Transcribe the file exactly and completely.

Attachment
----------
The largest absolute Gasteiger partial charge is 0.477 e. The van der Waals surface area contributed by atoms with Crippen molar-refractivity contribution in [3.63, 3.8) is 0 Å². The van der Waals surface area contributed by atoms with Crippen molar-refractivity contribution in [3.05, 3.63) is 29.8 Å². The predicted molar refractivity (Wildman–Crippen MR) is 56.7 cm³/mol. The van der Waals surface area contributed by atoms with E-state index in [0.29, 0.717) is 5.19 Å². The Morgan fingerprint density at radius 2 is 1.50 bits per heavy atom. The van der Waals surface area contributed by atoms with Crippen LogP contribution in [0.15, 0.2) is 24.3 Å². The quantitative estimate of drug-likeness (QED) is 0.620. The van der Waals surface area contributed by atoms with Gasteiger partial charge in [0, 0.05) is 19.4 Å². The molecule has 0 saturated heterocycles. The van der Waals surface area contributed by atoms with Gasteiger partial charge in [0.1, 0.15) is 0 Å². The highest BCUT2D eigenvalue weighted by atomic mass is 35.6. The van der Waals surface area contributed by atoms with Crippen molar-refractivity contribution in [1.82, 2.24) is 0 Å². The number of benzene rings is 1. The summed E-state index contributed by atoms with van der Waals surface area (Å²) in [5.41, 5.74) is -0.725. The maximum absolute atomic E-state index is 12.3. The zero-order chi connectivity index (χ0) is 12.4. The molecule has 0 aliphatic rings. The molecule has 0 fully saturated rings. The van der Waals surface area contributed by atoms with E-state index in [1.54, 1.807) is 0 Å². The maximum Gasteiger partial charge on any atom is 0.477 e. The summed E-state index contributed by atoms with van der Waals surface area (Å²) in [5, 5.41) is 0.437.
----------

The largest absolute Gasteiger partial charge is 0.477 e. The van der Waals surface area contributed by atoms with Crippen molar-refractivity contribution in [3.63, 3.8) is 0 Å². The van der Waals surface area contributed by atoms with Crippen molar-refractivity contribution in [3.05, 3.63) is 29.8 Å². The predicted molar refractivity (Wildman–Crippen MR) is 56.7 cm³/mol. The van der Waals surface area contributed by atoms with E-state index in [0.29, 0.717) is 5.19 Å². The Morgan fingerprint density at radius 2 is 1.50 bits per heavy atom. The van der Waals surface area contributed by atoms with Crippen LogP contribution in [0.15, 0.2) is 24.3 Å². The quantitative estimate of drug-likeness (QED) is 0.620. The van der Waals surface area contributed by atoms with Gasteiger partial charge in [0, 0.05) is 19.4 Å². The molecule has 0 saturated heterocycles. The van der Waals surface area contributed by atoms with Gasteiger partial charge in [0.1, 0.15) is 0 Å². The highest BCUT2D eigenvalue weighted by atomic mass is 35.6. The van der Waals surface area contributed by atoms with Crippen molar-refractivity contribution in [1.82, 2.24) is 0 Å². The number of benzene rings is 1. The summed E-state index contributed by atoms with van der Waals surface area (Å²) in [5.41, 5.74) is -0.725. The maximum absolute atomic E-state index is 12.3. The zero-order chi connectivity index (χ0) is 12.4. The molecule has 0 aliphatic rings. The molecule has 0 fully saturated rings. The van der Waals surface area contributed by atoms with E-state index in [1.54, 1.807) is 0 Å². The maximum Gasteiger partial charge on any atom is 0.477 e. The summed E-state index contributed by atoms with van der Waals surface area (Å²) in [5, 5.41) is 0.437.